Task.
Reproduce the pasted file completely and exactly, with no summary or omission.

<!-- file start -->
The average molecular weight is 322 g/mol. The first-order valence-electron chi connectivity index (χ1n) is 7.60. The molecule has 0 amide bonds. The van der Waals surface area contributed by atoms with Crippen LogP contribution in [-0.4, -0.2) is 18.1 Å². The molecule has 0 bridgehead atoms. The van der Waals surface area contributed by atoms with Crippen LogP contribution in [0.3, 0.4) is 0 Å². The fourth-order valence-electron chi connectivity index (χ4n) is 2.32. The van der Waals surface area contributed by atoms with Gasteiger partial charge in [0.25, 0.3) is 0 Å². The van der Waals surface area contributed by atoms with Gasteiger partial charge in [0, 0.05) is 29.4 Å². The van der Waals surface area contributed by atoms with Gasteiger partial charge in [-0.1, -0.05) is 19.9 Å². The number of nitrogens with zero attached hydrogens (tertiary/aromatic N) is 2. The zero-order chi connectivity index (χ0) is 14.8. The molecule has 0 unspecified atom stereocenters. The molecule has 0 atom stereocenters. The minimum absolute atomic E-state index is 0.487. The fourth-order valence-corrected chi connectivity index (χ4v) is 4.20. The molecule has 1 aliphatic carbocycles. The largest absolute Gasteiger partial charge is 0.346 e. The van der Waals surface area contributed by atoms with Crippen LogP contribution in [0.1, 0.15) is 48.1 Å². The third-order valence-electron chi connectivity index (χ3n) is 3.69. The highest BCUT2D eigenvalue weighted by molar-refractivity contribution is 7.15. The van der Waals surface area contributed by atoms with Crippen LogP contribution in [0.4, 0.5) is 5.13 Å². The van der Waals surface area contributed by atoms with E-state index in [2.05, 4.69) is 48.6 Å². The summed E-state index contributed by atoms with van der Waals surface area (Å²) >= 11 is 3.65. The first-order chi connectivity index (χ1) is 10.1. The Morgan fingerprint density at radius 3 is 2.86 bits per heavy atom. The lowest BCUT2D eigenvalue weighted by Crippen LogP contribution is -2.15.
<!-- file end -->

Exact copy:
The average molecular weight is 322 g/mol. The first-order valence-electron chi connectivity index (χ1n) is 7.60. The molecule has 0 amide bonds. The van der Waals surface area contributed by atoms with Crippen LogP contribution in [-0.4, -0.2) is 18.1 Å². The molecule has 0 bridgehead atoms. The van der Waals surface area contributed by atoms with Crippen LogP contribution in [0.3, 0.4) is 0 Å². The fourth-order valence-electron chi connectivity index (χ4n) is 2.32. The van der Waals surface area contributed by atoms with Gasteiger partial charge in [0.25, 0.3) is 0 Å². The van der Waals surface area contributed by atoms with Gasteiger partial charge in [0, 0.05) is 29.4 Å². The van der Waals surface area contributed by atoms with Gasteiger partial charge in [-0.1, -0.05) is 19.9 Å². The number of nitrogens with zero attached hydrogens (tertiary/aromatic N) is 2. The zero-order chi connectivity index (χ0) is 14.8. The molecule has 0 unspecified atom stereocenters. The molecule has 0 atom stereocenters. The minimum absolute atomic E-state index is 0.487. The fourth-order valence-corrected chi connectivity index (χ4v) is 4.20. The molecule has 1 aliphatic carbocycles. The largest absolute Gasteiger partial charge is 0.346 e. The van der Waals surface area contributed by atoms with Crippen LogP contribution in [0.1, 0.15) is 48.1 Å². The third-order valence-electron chi connectivity index (χ3n) is 3.69. The highest BCUT2D eigenvalue weighted by molar-refractivity contribution is 7.15. The van der Waals surface area contributed by atoms with Crippen LogP contribution in [0.4, 0.5) is 5.13 Å². The van der Waals surface area contributed by atoms with E-state index in [2.05, 4.69) is 48.6 Å². The summed E-state index contributed by atoms with van der Waals surface area (Å²) >= 11 is 3.65. The first-order chi connectivity index (χ1) is 10.1. The Morgan fingerprint density at radius 3 is 2.86 bits per heavy atom. The lowest BCUT2D eigenvalue weighted by Crippen LogP contribution is -2.15.